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TV Error - codec error video size wrong

Discussion in 'All Other Software' started by tonyacardo, Dec 10, 2018.

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  1. tonyacardo

    tonyacardo Thread Starter

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    I use AVC, a free/paid video converter. Mine is the free version.
    I don't know what size to make my videos to play on a 42.5" Smart TV. When I had my old TV I made them 720x404 and they worked. That size also works on my 42.5, but when I switched it to 720x480 it stopped working.
    So I read that my video will play 1920x1080 so I am trying that now, it that the right size?

    AND (the question that came up when I was looking at the AVC Settings)

    How many Kernels should I give to AVC to use to convert videos. I have an AMD 8350 CPU.
    On my 6100 CPU I gave 2 kernels, how many should I give with the 8350. (right now I upped it to 3 kernels)
    Does it matter, does each video file being converted need its own kernel?
    I read a Wikipedia article on Kernels because I did not even know what it was (as far as that goes, I still don't know much) and the article did not help much. I guess it organizes things, deciding which device or program gets CPU resources.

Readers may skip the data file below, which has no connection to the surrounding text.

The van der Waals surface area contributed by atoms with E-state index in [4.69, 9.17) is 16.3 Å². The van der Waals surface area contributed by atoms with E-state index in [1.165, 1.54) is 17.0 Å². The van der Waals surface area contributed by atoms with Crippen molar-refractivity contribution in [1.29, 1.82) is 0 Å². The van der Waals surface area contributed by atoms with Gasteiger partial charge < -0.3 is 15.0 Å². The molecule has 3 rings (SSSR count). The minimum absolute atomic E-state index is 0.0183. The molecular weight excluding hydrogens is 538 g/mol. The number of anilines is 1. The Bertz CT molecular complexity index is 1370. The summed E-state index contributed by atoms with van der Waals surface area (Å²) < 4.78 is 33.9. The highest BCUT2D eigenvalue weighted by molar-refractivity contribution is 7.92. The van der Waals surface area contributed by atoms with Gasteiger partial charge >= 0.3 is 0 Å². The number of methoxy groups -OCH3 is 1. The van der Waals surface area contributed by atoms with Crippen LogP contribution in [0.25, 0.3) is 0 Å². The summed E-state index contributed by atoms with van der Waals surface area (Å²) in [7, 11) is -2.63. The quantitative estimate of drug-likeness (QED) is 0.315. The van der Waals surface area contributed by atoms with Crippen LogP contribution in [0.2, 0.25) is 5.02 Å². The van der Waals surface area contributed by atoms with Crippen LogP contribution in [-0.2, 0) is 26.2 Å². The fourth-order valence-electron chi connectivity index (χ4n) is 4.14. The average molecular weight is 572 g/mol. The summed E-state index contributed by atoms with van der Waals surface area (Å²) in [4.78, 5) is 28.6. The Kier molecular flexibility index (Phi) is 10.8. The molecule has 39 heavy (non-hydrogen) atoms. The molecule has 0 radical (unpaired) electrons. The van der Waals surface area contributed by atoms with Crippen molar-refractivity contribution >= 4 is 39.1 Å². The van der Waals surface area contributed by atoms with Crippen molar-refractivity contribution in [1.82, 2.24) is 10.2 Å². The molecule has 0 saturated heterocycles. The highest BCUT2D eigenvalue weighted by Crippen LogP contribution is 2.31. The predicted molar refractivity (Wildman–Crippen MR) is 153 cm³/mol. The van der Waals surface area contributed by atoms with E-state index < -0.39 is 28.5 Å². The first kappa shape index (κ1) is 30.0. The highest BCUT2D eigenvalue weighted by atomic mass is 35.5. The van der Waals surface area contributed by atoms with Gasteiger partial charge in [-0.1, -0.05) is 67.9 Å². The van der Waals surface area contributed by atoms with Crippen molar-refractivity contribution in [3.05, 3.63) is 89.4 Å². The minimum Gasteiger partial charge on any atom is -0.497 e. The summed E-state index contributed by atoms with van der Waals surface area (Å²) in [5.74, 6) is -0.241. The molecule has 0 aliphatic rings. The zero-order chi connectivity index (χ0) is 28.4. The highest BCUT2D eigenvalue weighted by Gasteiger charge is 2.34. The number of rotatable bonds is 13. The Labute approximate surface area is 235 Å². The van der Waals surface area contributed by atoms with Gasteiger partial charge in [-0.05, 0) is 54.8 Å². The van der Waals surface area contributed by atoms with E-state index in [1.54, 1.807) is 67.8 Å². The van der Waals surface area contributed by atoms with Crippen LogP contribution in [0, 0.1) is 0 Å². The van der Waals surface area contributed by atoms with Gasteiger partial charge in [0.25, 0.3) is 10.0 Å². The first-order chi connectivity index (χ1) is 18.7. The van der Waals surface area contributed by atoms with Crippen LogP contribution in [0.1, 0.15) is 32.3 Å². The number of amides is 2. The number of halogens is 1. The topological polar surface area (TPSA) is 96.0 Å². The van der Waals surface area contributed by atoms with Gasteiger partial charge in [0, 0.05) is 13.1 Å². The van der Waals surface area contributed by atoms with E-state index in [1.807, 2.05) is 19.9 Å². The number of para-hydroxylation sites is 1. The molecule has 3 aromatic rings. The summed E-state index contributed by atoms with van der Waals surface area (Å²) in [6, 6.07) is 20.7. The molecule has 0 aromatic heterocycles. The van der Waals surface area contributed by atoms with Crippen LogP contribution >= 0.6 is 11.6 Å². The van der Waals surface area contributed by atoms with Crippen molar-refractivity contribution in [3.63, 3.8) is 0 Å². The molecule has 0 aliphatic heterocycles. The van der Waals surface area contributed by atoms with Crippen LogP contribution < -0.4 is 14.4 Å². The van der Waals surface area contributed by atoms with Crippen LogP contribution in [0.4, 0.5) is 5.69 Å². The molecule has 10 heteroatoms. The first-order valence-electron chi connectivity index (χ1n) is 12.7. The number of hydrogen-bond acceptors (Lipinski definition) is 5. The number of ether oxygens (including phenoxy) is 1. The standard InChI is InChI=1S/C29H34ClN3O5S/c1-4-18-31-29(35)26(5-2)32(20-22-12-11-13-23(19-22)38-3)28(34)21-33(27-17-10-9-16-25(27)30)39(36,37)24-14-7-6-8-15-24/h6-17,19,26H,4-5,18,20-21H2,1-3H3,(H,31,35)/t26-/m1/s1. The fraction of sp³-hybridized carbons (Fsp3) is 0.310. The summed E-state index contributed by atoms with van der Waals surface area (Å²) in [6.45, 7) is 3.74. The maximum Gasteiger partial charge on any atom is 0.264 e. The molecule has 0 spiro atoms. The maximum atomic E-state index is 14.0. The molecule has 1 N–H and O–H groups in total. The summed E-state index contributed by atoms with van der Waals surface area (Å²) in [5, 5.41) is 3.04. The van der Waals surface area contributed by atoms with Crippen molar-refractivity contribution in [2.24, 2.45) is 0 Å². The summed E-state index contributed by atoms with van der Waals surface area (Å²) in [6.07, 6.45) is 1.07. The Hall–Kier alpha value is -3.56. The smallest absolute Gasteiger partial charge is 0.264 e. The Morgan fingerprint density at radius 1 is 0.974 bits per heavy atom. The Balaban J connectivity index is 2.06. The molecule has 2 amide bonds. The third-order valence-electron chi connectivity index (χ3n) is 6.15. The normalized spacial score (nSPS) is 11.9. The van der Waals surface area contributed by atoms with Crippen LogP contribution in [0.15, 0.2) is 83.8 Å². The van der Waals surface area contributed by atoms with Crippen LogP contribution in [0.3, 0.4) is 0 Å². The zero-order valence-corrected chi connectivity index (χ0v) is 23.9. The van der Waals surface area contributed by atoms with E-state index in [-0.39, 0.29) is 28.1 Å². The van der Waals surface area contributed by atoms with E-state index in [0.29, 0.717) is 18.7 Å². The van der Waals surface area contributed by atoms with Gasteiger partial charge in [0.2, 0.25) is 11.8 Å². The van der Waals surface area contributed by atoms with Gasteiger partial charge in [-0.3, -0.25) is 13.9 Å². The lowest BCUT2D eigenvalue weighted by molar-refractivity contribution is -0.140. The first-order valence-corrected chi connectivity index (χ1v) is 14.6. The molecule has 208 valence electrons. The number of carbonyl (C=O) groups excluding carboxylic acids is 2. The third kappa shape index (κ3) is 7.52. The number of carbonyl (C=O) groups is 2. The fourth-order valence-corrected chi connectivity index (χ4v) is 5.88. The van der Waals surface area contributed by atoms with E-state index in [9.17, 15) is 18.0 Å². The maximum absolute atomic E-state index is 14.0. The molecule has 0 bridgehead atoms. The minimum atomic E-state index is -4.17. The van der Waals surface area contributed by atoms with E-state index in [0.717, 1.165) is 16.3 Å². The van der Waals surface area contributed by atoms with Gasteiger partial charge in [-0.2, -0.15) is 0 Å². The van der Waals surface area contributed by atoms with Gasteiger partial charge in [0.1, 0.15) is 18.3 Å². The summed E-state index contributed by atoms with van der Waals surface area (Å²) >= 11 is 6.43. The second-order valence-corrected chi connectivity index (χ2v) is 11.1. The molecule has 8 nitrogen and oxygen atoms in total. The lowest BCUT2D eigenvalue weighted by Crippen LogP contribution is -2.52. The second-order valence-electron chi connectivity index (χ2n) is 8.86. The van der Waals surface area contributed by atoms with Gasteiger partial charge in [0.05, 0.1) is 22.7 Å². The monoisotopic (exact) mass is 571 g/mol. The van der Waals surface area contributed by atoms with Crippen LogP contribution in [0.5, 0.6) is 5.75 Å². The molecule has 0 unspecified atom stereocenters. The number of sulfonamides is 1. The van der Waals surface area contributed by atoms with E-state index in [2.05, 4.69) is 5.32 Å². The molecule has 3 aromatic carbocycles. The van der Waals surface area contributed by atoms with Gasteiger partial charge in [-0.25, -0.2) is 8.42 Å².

Anyway

    How many kernels should I assign?
    (If I assign 3 kernels should I be converting 3 files at once or will it help while just converting one video file?)

    What is the right video size?

    and Thank You
    ...............
    also, should I use OpenCL or Cuva? why does it take so much longer at 1920x1080 than it does at 720x404. It is a big difference in time.

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    Last edited: Dec 10, 2018
  2. Oddba11

    Oddba11

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    Jim
    You don't select the resolution (ie: video size) based on your TV. Any current TV should accept standard HD resolutions (ie: 480P / 720P / 1080P). For best quality, keep the output resolution the same as the source. Adjust the bitrate as needed to for quality or reduce output file size. If you are trying to make the files as small as possible, then you could try reducing the resolution (depending on the source material).